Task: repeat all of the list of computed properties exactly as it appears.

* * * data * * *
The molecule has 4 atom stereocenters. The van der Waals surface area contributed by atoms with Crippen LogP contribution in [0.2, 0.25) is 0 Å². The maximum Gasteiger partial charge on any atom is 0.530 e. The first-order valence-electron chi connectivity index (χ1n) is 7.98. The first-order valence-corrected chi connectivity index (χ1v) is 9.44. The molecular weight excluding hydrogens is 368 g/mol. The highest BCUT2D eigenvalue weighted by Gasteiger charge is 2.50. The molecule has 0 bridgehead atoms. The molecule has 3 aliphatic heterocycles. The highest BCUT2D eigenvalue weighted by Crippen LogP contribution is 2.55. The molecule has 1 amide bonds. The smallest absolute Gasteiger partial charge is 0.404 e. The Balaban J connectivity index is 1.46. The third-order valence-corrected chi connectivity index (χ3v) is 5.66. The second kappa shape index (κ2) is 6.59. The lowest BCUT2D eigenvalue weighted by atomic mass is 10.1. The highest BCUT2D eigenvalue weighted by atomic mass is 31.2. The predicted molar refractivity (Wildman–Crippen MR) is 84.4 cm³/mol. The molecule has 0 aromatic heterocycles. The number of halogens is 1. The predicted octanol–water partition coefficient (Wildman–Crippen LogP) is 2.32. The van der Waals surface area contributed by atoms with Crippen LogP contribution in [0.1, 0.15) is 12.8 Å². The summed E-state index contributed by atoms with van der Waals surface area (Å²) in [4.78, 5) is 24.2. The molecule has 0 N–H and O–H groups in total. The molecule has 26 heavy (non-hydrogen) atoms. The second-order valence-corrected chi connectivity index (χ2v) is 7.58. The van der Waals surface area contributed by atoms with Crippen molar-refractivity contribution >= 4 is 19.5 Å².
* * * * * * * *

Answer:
The molecule has 4 atom stereocenters. The van der Waals surface area contributed by atoms with Crippen LogP contribution in [0.2, 0.25) is 0 Å². The maximum Gasteiger partial charge on any atom is 0.530 e. The first-order valence-electron chi connectivity index (χ1n) is 7.98. The first-order valence-corrected chi connectivity index (χ1v) is 9.44. The molecular weight excluding hydrogens is 368 g/mol. The highest BCUT2D eigenvalue weighted by Gasteiger charge is 2.50. The molecule has 0 bridgehead atoms. The molecule has 3 aliphatic heterocycles. The highest BCUT2D eigenvalue weighted by Crippen LogP contribution is 2.55. The molecule has 1 amide bonds. The smallest absolute Gasteiger partial charge is 0.404 e. The Balaban J connectivity index is 1.46. The third-order valence-corrected chi connectivity index (χ3v) is 5.66. The second kappa shape index (κ2) is 6.59. The lowest BCUT2D eigenvalue weighted by atomic mass is 10.1. The highest BCUT2D eigenvalue weighted by atomic mass is 31.2. The predicted molar refractivity (Wildman–Crippen MR) is 84.4 cm³/mol. The molecule has 0 aromatic heterocycles. The number of halogens is 1. The predicted octanol–water partition coefficient (Wildman–Crippen LogP) is 2.32. The van der Waals surface area contributed by atoms with Crippen LogP contribution in [0.1, 0.15) is 12.8 Å². The summed E-state index contributed by atoms with van der Waals surface area (Å²) in [4.78, 5) is 24.2. The molecule has 0 N–H and O–H groups in total. The molecule has 26 heavy (non-hydrogen) atoms. The second-order valence-corrected chi connectivity index (χ2v) is 7.58. The van der Waals surface area contributed by atoms with Crippen molar-refractivity contribution >= 4 is 19.5 Å².